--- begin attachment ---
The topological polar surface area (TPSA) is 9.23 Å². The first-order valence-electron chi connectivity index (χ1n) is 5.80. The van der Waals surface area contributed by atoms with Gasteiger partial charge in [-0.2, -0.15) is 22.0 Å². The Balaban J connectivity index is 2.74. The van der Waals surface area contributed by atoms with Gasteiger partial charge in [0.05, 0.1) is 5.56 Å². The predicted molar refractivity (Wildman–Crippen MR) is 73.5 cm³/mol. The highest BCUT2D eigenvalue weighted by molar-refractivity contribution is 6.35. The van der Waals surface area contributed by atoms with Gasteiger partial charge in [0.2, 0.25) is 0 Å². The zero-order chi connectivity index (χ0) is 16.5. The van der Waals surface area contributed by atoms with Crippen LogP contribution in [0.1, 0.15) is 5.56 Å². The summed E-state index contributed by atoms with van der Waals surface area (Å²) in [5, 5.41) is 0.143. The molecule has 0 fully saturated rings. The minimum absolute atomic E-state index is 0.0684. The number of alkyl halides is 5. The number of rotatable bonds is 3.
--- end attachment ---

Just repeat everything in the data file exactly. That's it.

The topological polar surface area (TPSA) is 9.23 Å². The first-order valence-electron chi connectivity index (χ1n) is 5.80. The van der Waals surface area contributed by atoms with Gasteiger partial charge in [-0.2, -0.15) is 22.0 Å². The Balaban J connectivity index is 2.74. The van der Waals surface area contributed by atoms with Gasteiger partial charge in [0.05, 0.1) is 5.56 Å². The predicted molar refractivity (Wildman–Crippen MR) is 73.5 cm³/mol. The highest BCUT2D eigenvalue weighted by molar-refractivity contribution is 6.35. The van der Waals surface area contributed by atoms with Gasteiger partial charge in [0.2, 0.25) is 0 Å². The zero-order chi connectivity index (χ0) is 16.5. The van der Waals surface area contributed by atoms with Crippen LogP contribution in [0.1, 0.15) is 5.56 Å². The summed E-state index contributed by atoms with van der Waals surface area (Å²) in [5, 5.41) is 0.143. The molecule has 0 fully saturated rings. The minimum absolute atomic E-state index is 0.0684. The number of alkyl halides is 5. The number of rotatable bonds is 3.